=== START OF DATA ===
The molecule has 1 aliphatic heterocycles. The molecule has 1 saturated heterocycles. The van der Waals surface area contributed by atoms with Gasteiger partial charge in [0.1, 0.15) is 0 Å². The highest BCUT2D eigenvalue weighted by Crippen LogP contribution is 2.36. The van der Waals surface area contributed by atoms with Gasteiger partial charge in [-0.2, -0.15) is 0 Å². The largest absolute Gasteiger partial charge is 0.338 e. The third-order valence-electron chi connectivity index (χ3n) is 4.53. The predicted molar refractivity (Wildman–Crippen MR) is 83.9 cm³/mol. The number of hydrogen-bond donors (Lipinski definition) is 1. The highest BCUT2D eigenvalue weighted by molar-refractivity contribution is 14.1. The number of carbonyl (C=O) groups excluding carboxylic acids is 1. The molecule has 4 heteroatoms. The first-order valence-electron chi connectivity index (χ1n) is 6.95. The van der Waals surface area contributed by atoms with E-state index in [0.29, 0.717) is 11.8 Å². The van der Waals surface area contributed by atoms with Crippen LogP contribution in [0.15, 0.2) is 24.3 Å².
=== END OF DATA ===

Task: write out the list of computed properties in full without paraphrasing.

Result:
The molecule has 1 aliphatic heterocycles. The molecule has 1 saturated heterocycles. The van der Waals surface area contributed by atoms with Gasteiger partial charge in [0.1, 0.15) is 0 Å². The highest BCUT2D eigenvalue weighted by Crippen LogP contribution is 2.36. The van der Waals surface area contributed by atoms with Gasteiger partial charge in [-0.2, -0.15) is 0 Å². The largest absolute Gasteiger partial charge is 0.338 e. The third-order valence-electron chi connectivity index (χ3n) is 4.53. The predicted molar refractivity (Wildman–Crippen MR) is 83.9 cm³/mol. The number of hydrogen-bond donors (Lipinski definition) is 1. The highest BCUT2D eigenvalue weighted by molar-refractivity contribution is 14.1. The number of carbonyl (C=O) groups excluding carboxylic acids is 1. The molecule has 4 heteroatoms. The first-order valence-electron chi connectivity index (χ1n) is 6.95. The van der Waals surface area contributed by atoms with E-state index in [0.29, 0.717) is 11.8 Å². The van der Waals surface area contributed by atoms with Crippen LogP contribution in [0.15, 0.2) is 24.3 Å².